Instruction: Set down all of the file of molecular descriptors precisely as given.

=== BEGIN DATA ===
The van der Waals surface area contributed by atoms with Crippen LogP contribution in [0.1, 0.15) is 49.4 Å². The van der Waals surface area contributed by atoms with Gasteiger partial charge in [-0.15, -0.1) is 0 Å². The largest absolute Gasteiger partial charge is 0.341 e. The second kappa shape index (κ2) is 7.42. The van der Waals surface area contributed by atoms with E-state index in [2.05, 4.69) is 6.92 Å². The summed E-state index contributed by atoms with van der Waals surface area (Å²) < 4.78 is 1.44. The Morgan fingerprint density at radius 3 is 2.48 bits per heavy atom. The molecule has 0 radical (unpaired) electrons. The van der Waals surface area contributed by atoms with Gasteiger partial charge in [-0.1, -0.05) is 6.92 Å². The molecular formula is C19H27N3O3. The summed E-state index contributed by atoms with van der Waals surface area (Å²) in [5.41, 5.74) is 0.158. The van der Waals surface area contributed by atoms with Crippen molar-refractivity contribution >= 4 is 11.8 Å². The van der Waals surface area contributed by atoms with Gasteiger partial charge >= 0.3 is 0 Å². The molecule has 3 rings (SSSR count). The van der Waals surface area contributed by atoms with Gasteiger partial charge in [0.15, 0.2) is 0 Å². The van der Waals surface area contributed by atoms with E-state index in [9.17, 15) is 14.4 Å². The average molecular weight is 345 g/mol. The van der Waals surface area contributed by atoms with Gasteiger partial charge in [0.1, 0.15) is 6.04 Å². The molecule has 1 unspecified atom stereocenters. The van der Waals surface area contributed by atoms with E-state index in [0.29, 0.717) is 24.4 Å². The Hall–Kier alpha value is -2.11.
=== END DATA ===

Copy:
The van der Waals surface area contributed by atoms with Crippen LogP contribution in [0.1, 0.15) is 49.4 Å². The van der Waals surface area contributed by atoms with Gasteiger partial charge in [-0.15, -0.1) is 0 Å². The largest absolute Gasteiger partial charge is 0.341 e. The second kappa shape index (κ2) is 7.42. The van der Waals surface area contributed by atoms with E-state index in [2.05, 4.69) is 6.92 Å². The summed E-state index contributed by atoms with van der Waals surface area (Å²) < 4.78 is 1.44. The Morgan fingerprint density at radius 3 is 2.48 bits per heavy atom. The molecule has 0 radical (unpaired) electrons. The van der Waals surface area contributed by atoms with Gasteiger partial charge in [-0.1, -0.05) is 6.92 Å². The molecular formula is C19H27N3O3. The summed E-state index contributed by atoms with van der Waals surface area (Å²) in [5.41, 5.74) is 0.158. The van der Waals surface area contributed by atoms with Crippen molar-refractivity contribution >= 4 is 11.8 Å². The van der Waals surface area contributed by atoms with Gasteiger partial charge >= 0.3 is 0 Å². The molecule has 3 rings (SSSR count). The van der Waals surface area contributed by atoms with Gasteiger partial charge in [0.15, 0.2) is 0 Å². The van der Waals surface area contributed by atoms with E-state index in [9.17, 15) is 14.4 Å². The average molecular weight is 345 g/mol. The van der Waals surface area contributed by atoms with Gasteiger partial charge in [0.1, 0.15) is 6.04 Å². The molecule has 1 unspecified atom stereocenters. The van der Waals surface area contributed by atoms with E-state index in [0.29, 0.717) is 24.4 Å². The Hall–Kier alpha value is -2.11.